Construction Backlog Declines 5.4 Percent in the 2012 First Quarter
May 16, 2012

The Construction Backlog Indicator (CBI) for the 2012 first quarter, which was released today, declined 5.4 percent from the previous quarter, dipping from 7.8 months to 7.4 months, but is slightly higher compared to the first quarter of 2011, according to information released by Associated Builders and Contractors Inc. (ABC) today. The CBI is a forward-looking economic indicator that measures the amount of construction work under contract to be completed in the future.

"On the heels of a mixed bag of national economic news, CBI declined for the second quarter in a row," says ABC chief economist Anirban Basu. "The lull in nonresidential construction momentum is not poised to end in the immediate term. The nation's nonresidential construction activity will remain soft during the summer months, with flat to declining nonresidential construction spending."

Compared to the first quarter of 2011, construction backlog is slightly higher in every region with the exception of the Northeast. In the West, construction backlog expanded by 0.46 months from the fourth quarter of 2011 to the first quarter of this year. The Middle States have the shortest backlog at 6.34 months and the South continues to register the lengthiest backlog at 8.88 months.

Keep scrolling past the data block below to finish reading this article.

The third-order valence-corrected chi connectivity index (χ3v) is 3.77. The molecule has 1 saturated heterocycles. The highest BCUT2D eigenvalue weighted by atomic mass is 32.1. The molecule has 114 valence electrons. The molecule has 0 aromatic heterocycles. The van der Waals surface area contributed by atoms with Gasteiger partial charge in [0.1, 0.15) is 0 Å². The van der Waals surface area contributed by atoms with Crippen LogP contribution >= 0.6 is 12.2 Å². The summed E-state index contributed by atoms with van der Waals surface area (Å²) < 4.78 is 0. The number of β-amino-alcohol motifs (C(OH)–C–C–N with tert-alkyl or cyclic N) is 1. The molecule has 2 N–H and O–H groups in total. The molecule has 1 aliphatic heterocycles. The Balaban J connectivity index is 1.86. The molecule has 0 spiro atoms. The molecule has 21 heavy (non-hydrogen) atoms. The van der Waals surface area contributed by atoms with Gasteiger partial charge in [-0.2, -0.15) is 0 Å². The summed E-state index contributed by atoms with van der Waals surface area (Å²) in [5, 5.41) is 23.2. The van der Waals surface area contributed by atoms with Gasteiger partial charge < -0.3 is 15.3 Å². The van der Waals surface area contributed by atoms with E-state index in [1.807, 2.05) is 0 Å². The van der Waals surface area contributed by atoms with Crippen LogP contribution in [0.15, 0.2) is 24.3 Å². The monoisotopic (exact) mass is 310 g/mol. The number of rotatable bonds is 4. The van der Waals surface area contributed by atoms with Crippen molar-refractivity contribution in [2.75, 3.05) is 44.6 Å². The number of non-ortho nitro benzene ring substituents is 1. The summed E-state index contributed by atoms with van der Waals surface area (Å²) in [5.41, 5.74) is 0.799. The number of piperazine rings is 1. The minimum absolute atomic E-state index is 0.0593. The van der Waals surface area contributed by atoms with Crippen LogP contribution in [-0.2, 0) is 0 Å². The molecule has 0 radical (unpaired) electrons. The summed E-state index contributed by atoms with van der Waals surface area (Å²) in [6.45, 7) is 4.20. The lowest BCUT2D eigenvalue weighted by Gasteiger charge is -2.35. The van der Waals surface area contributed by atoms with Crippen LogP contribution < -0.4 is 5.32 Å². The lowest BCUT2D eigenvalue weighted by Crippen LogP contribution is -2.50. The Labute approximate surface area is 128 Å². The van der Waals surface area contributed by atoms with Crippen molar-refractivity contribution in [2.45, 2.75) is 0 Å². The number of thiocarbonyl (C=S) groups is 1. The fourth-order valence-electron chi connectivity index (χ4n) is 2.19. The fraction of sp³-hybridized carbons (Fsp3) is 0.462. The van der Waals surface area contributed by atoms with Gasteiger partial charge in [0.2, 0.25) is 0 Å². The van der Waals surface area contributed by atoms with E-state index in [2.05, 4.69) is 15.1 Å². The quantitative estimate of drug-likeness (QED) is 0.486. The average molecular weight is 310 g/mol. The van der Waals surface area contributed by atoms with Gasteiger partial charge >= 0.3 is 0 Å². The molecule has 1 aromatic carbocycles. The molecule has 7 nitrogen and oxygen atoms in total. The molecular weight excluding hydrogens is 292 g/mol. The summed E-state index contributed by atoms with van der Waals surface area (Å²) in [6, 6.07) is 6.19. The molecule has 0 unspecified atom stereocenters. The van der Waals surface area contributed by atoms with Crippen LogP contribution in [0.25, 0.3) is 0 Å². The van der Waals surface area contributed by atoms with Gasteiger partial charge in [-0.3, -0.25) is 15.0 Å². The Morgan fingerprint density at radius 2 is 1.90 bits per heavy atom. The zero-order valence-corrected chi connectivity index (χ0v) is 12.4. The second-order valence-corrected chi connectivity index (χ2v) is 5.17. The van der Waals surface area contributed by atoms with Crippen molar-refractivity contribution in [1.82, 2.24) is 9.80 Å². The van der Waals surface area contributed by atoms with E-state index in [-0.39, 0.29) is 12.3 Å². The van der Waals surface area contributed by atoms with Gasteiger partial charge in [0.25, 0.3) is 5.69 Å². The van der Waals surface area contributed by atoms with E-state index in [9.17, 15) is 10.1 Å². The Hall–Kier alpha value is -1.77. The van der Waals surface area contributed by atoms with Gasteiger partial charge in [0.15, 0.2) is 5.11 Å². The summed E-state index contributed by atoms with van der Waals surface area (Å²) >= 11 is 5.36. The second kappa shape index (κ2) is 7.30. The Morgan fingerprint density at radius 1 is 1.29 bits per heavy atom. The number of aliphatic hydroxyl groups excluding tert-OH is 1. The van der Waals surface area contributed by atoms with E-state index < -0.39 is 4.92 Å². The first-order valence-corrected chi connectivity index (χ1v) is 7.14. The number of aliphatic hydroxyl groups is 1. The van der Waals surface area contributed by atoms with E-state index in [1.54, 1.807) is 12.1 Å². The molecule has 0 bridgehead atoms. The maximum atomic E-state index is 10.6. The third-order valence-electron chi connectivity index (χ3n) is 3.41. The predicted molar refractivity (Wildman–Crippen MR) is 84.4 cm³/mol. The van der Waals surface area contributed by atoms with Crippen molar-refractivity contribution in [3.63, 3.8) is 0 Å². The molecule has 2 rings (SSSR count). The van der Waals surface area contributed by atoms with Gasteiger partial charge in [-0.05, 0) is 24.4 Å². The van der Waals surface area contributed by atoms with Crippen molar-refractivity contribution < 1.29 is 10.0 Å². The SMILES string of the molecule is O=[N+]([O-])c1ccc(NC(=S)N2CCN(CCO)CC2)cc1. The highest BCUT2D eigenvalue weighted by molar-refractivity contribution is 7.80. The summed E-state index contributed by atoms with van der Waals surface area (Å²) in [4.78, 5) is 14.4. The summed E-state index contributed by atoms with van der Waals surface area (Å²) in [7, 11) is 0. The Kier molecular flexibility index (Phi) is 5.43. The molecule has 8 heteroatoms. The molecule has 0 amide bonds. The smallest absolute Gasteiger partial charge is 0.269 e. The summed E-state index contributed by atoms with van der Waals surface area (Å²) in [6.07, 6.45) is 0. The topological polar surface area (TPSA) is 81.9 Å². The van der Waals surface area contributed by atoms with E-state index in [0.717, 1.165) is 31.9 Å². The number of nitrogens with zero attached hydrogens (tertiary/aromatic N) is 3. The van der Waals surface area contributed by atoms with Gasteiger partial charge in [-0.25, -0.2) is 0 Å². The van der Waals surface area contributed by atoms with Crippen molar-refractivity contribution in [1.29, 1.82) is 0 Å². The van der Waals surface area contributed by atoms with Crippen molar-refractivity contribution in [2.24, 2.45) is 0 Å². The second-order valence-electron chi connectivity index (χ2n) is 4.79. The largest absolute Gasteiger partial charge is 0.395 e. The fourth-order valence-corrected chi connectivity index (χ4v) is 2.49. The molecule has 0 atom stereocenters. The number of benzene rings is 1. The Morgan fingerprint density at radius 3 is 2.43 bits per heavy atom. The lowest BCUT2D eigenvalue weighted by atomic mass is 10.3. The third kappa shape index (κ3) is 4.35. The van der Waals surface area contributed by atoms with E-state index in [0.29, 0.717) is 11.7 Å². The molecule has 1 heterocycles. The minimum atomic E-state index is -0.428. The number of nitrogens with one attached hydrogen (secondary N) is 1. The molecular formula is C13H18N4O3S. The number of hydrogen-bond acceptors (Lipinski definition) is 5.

"The ongoing instability in the nation's nonresidential construction industry appears to be related to the period of economic weakness that developed in the broader economy last year, as well as concerns regarding export growth due to recessionary forces in Europe," Basu says. "The result is that many prospective construction projects were cancelled or postponed."

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